And I’m sure a lot of you authors and consultants will want to tell me about your incredible strategies that work so great — how to build a mailing list for a newsletter, for example. I’m not looking for advice. The book comes out in two weeks and I have a plan. I blog daily and I have a following. So I’m pretty comfortable with where I am.

I’m all for dialogue. But this is not a space to sell your services.

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  1. Jay Baer is incredible. I reached out to him once and he found the time for a half an hour phone call. I don’t know how he does it.

  2. Thanks Andrew for sharing this piece.. Speaking of personalization. I was wondering, what is your take on writing emails to bloggers for your outreach with a casual tone (e.g. using emoji)?

  3. I just picked up an idea from you: writing a DAILY blog post. And I realized that writing only when I have something I want to share with fellow writers, maybe readers, misses a lot of potential relationships with people who might like my fiction.

    Mainstream literary fiction, especially written by a SPA (self-published author), is hard to market. SPAs are known for genre, and mainstream fiction usually comes from the big publishers and their usual sources of reviews.

    But there are several blogs I follow who manage to send something interesting every day – and I might consider reading THEIR fiction if they create some.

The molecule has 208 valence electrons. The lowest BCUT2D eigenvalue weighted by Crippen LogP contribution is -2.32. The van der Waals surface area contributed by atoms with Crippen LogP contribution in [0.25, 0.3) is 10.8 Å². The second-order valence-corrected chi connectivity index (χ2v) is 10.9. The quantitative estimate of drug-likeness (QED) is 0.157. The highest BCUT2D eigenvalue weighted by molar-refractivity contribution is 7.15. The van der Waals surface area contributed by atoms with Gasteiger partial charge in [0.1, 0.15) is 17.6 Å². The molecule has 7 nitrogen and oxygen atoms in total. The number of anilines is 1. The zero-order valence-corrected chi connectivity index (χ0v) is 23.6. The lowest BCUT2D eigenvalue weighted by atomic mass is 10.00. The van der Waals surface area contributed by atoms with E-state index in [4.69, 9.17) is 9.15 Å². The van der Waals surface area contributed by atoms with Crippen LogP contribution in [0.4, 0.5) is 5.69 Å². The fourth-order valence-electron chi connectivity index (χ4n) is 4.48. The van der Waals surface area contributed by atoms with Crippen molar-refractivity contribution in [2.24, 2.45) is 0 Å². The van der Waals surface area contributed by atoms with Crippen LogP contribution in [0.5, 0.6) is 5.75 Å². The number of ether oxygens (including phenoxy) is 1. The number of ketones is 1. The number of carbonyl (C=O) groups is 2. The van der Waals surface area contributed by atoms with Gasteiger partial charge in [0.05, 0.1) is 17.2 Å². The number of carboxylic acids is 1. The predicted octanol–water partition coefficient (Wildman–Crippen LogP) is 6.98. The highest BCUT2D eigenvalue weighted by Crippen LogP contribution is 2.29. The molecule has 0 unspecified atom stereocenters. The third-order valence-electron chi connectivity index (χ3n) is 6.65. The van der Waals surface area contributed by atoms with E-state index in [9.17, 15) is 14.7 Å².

As a disabled (and very slow) writer of fiction, this is a big commitment: daily (or any other short frequency) is an allocation of very scarce resources, and this will take a while to test.

    HOWEVER, I already do something like this, because I use commenting on other people’s blogs (when interested) AS a way to get my brain moving and composing – daily. And I have a practice of turning a nascent comment into a blog post instead, when it starts to get longish (and always remembering to quote the blogger who is the source of the idea).

    I like to create a graphic to go with each post, so this would mean doing those more frequently – and subscribing to a paid version of Stencil (which have been providing me ten free graphics a month for years – plenty for my current blogging schedule). But all of this is worth trying, and could be done without much of a change in the way I get myself going in the mornings.

    Now I just have to go chew on the details a bit – but first, thanks!

    PS ‘Normal’ SPA marketing methods – publishing lots of books quickly in a genre – doesn’t work for someone whose work feels to a reviewer as if ‘every word had been weighed.’ (David Rose, with permission). I’m way too slow. I’d provide the Amazon review source, but am not sure your comment space allows links.